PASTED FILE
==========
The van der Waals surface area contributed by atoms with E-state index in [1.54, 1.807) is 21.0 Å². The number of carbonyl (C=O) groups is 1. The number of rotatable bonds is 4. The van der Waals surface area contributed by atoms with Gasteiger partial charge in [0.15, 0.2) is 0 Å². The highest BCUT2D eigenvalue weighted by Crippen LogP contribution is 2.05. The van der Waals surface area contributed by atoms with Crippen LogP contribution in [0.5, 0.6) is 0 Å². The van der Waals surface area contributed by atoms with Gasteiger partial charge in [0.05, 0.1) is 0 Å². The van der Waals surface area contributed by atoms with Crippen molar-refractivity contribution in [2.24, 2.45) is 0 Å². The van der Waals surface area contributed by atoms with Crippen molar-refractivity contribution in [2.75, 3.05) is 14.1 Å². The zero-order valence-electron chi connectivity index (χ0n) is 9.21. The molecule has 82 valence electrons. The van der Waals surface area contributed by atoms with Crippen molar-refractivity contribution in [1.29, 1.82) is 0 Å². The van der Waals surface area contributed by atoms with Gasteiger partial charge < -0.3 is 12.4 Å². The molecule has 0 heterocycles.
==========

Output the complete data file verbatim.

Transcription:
The van der Waals surface area contributed by atoms with E-state index in [1.54, 1.807) is 21.0 Å². The number of carbonyl (C=O) groups is 1. The number of rotatable bonds is 4. The van der Waals surface area contributed by atoms with Gasteiger partial charge in [0.15, 0.2) is 0 Å². The highest BCUT2D eigenvalue weighted by Crippen LogP contribution is 2.05. The van der Waals surface area contributed by atoms with Crippen LogP contribution in [0.5, 0.6) is 0 Å². The van der Waals surface area contributed by atoms with Gasteiger partial charge in [0.05, 0.1) is 0 Å². The van der Waals surface area contributed by atoms with Crippen molar-refractivity contribution in [2.24, 2.45) is 0 Å². The van der Waals surface area contributed by atoms with Crippen molar-refractivity contribution in [2.75, 3.05) is 14.1 Å². The zero-order valence-electron chi connectivity index (χ0n) is 9.21. The molecule has 82 valence electrons. The van der Waals surface area contributed by atoms with Crippen molar-refractivity contribution in [1.29, 1.82) is 0 Å². The van der Waals surface area contributed by atoms with Gasteiger partial charge < -0.3 is 12.4 Å². The molecule has 0 heterocycles.